In regards to c)
(3)
So therefore,
()()=
(cos^2a)(cos^2b)-(sin^2a)(sin^2b)=
(cos^2a)(cos^2b)-(1-cos^2a)(1-cos^2b)=
(cos^2a)(cos^2b)-1+cos^2a+cos^2b-(cos^2a)(cos^2b)=
cos^2a+cos^2b-1
This is unconventional I'm sure but in regars to a):
(cscx-cotx)^2=csc^2x-2cscxcotx+cot^2x=
(1/sin^2x)-2(cosx/sin^2x)+(cos^2x/sin^2x)=
(1-2cosx+cos^2x)/sin^2x=(1-cosx)/(1+cosx)
multiplying both sides by 1+cosx yields
(1-cosx-cos^2x+cos^3x)/(1-cos^2x)=1-cosx
(remember that sin^2x=1-cos^2x)
Now Multiply both sides by 1-cos^2x
1-cosx-cos^2x+cos^3x=1-cosx-cos^2x+cos^3x
I know that this is probably a strange way to prove this identity, but I learned everything I know about math from a prison library.
Hello, VonNemo19!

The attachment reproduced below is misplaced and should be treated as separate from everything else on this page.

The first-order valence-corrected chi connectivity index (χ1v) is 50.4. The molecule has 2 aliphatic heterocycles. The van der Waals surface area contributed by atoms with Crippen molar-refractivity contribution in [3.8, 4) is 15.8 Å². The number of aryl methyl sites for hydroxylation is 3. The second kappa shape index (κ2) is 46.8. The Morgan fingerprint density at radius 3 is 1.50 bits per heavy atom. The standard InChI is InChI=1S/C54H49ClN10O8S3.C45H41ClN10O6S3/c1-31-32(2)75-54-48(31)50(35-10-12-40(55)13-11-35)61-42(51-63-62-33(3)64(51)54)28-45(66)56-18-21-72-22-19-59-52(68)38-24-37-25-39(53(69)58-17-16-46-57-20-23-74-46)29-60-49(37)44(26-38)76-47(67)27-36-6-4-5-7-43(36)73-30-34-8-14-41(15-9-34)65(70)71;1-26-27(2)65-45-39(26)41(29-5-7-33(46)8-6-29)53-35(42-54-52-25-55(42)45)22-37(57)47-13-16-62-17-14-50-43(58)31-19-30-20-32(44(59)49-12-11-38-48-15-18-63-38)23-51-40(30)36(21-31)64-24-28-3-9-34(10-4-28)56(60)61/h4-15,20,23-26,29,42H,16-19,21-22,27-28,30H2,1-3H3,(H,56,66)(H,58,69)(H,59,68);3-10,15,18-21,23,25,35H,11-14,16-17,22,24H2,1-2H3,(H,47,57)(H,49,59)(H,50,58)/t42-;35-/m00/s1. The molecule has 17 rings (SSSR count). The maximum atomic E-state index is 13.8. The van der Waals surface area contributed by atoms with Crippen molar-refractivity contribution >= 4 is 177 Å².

The accepted rule is that we never play with both side of the "equation".This is unconventional I'm sure, but in regards to a):
. .
. .
multiplying both sides by . . . . no
It is not an equation because it has not been established that the two sides are equal.
In fact, that is what we are asked to prove. .**
You could continue like this: .
~ ~ ~ ~ ~ ~ ~ ~ ~ ~ ~ ~ ~ ~ ~ ~ ~ ~ ~ ~ ~ ~ ~ ~ ~ ~ ~ ~ ~ ~ ~ ~ ~
**
Imagine there is philosophy test queston: Prove that there is a God.
And I answer: There is a God, because in the Bible, it says:
. . . . . . . . . . "In the Beginning, God created Heaven and Earth."
. . . . . . . . . . And God would never lie.